Working paper Open Access

An Integrated Data Framework for Policy Guidance in Times of Dynamic Economic Shocks

Dörr; Kinne; Lenz; Licht; Winker

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  <identifier identifierType="DOI">10.5281/zenodo.5506512</identifier>
    <title>An Integrated Data Framework for Policy Guidance in Times of Dynamic Economic Shocks</title>
    <subject>impact assessment</subject>
    <subject>corporate sector</subject>
    <subject>corporate website</subject>
    <subject>web mining</subject>
    <date dateType="Issued">2021-06-17</date>
  <resourceType resourceTypeGeneral="Text">Working paper</resourceType>
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    <relatedIdentifier relatedIdentifierType="DOI" relationType="IsVersionOf">10.5281/zenodo.5506511</relatedIdentifier>
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    <rights rightsURI="">Creative Commons Attribution 4.0 International</rights>
    <rights rightsURI="info:eu-repo/semantics/openAccess">Open Access</rights>
    <description descriptionType="Abstract">&lt;p&gt;Usually, official and survey-based statistics guide policy makers in their choice of response&amp;nbsp;instruments to economic crises. However, in an early phase, after a sudden and unforeseen shock has caused incalculable and fast-changing dynamics, data from traditional statistics are only available with non-negligible time delays. This leaves policy makers uncertain about how to most effectively manage their economic countermeasures to support businesses, especially when they need to respond quickly, as in the COVID-19 pandemic. Given this information deficit, we propose a framework that guides policy makers throughout all stages&lt;br&gt;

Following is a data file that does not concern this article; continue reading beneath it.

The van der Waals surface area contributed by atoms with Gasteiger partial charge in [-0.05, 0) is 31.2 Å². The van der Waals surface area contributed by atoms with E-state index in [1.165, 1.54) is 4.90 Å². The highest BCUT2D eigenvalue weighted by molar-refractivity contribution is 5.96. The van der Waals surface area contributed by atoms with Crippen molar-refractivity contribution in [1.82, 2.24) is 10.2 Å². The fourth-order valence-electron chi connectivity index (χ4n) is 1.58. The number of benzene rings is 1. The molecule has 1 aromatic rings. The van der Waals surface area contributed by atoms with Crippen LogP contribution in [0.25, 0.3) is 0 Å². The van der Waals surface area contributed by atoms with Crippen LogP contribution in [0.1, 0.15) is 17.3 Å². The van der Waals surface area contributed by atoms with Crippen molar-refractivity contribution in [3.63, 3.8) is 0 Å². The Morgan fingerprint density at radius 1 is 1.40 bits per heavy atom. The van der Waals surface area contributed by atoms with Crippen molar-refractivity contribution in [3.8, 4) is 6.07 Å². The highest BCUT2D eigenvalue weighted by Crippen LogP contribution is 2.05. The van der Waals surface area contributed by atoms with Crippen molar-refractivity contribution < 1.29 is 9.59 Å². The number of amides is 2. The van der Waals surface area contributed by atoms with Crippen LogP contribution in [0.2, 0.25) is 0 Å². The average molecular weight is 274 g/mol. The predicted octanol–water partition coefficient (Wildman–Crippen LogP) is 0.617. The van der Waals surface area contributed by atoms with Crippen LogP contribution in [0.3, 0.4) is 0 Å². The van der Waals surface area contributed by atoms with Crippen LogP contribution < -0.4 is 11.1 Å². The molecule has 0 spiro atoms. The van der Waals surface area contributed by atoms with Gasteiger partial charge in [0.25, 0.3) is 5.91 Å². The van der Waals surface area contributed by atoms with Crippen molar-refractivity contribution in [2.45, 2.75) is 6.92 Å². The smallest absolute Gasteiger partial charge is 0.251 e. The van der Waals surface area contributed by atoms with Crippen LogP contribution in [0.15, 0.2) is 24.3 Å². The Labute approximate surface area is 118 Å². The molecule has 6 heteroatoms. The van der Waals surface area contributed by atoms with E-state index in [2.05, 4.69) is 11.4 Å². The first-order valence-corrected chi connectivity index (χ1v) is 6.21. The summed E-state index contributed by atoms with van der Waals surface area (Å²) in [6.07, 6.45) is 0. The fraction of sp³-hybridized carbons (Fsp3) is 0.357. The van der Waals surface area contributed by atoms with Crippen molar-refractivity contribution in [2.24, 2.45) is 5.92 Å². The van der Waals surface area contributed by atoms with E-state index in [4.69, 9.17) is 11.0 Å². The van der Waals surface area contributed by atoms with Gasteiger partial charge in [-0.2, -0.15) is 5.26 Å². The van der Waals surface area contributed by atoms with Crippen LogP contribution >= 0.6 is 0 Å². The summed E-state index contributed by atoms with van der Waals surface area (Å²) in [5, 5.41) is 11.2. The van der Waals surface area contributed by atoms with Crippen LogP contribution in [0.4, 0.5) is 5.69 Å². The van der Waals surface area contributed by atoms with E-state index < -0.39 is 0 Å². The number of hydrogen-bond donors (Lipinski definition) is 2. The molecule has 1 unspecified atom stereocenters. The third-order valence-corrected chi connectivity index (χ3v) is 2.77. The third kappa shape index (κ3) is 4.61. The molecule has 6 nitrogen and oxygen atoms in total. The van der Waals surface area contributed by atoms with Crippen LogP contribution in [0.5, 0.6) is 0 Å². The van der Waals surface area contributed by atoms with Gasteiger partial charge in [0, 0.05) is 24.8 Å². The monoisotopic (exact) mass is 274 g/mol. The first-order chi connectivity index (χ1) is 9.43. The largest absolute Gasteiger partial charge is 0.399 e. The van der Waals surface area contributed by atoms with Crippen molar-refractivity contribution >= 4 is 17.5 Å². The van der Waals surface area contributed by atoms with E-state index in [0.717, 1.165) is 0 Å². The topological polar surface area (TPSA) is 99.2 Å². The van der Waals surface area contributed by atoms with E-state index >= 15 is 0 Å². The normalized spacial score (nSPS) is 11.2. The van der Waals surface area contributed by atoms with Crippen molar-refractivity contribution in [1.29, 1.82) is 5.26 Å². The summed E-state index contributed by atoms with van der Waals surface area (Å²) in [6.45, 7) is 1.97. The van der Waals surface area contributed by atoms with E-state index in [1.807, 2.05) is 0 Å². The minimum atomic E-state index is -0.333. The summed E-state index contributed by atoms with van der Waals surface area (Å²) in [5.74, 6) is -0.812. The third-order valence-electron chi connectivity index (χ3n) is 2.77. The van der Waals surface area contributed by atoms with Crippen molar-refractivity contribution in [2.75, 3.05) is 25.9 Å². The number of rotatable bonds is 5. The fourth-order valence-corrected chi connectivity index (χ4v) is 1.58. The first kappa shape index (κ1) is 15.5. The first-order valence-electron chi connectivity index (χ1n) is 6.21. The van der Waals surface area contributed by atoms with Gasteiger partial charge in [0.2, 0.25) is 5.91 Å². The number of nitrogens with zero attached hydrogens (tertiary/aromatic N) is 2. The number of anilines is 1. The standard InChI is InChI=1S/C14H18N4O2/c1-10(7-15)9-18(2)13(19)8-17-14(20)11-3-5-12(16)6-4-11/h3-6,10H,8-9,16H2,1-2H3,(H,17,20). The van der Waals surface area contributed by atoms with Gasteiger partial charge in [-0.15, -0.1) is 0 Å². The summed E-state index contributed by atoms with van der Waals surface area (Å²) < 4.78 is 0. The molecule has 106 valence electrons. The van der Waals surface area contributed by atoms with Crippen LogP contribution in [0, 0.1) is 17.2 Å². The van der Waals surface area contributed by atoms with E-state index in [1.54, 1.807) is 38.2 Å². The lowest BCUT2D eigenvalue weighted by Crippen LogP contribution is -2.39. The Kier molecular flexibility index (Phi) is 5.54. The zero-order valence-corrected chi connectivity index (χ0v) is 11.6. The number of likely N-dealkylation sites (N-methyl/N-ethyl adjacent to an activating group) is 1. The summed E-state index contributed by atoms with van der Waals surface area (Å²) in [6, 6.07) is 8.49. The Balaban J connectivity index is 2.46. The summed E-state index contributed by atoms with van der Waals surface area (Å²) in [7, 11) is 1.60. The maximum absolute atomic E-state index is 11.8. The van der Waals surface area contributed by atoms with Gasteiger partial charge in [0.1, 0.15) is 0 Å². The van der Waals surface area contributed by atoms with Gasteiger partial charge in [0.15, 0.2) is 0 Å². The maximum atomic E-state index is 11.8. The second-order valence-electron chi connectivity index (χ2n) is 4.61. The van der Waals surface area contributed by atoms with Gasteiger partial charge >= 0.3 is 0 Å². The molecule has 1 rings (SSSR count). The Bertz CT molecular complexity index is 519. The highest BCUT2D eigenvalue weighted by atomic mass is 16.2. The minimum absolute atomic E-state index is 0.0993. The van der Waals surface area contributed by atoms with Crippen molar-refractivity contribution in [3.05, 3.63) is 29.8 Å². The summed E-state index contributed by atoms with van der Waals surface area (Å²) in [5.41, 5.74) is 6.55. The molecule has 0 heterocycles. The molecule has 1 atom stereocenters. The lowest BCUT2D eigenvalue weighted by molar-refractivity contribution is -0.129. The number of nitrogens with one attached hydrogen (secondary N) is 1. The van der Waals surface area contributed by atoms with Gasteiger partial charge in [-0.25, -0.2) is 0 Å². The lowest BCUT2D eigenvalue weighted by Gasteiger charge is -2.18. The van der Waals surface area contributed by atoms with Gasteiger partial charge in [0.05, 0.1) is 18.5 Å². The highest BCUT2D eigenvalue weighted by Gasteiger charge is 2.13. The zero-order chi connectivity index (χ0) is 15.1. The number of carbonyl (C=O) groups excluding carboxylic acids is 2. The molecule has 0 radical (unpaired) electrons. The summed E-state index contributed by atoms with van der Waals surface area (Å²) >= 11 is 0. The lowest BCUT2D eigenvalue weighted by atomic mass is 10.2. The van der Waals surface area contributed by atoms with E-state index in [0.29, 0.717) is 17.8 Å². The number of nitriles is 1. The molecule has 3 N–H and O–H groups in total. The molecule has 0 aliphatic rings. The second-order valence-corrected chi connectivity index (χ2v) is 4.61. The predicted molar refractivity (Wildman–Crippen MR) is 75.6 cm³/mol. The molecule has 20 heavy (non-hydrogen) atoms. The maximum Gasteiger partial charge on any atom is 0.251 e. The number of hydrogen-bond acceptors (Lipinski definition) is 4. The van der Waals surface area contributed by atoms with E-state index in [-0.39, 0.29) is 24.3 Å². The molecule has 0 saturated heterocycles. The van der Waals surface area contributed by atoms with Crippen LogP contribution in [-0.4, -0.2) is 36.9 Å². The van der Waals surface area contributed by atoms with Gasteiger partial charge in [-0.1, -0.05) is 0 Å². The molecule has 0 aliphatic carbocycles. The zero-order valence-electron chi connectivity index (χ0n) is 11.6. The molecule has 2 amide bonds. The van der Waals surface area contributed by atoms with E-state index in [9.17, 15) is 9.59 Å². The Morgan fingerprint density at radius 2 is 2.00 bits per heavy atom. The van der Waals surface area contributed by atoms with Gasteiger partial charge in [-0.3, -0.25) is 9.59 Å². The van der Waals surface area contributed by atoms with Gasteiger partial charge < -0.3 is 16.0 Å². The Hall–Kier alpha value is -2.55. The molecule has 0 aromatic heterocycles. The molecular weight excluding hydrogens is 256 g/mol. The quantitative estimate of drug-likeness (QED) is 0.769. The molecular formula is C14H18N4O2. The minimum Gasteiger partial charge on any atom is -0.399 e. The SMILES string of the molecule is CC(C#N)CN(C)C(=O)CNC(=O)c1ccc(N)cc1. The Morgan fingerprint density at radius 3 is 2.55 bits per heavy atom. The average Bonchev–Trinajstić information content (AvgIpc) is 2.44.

of an unforeseen economic shock by providing timely and reliable data as a basis to make informed decisions. We do so by combining early stage &amp;lsquo;ad hoc&amp;rsquo; web analyses, &amp;lsquo;follow-up&amp;rsquo; business surveys, and &amp;lsquo;retrospective&amp;rsquo; analyses of firm outcomes. A particular focus of our framework is on assessing the early effects of the pandemic, using highly dynamic and largescale data from corporate websites. Most notably, we show that textual references to the coronavirus pandemic published on a large sample of company websites and state-of-the-art text analysis methods allow to capture the heterogeneity of the crisis&amp;rsquo; effects at a very early&lt;br&gt;
stage and entail a leading indication on later movements in firm credit ratings.&lt;/p&gt;</description>
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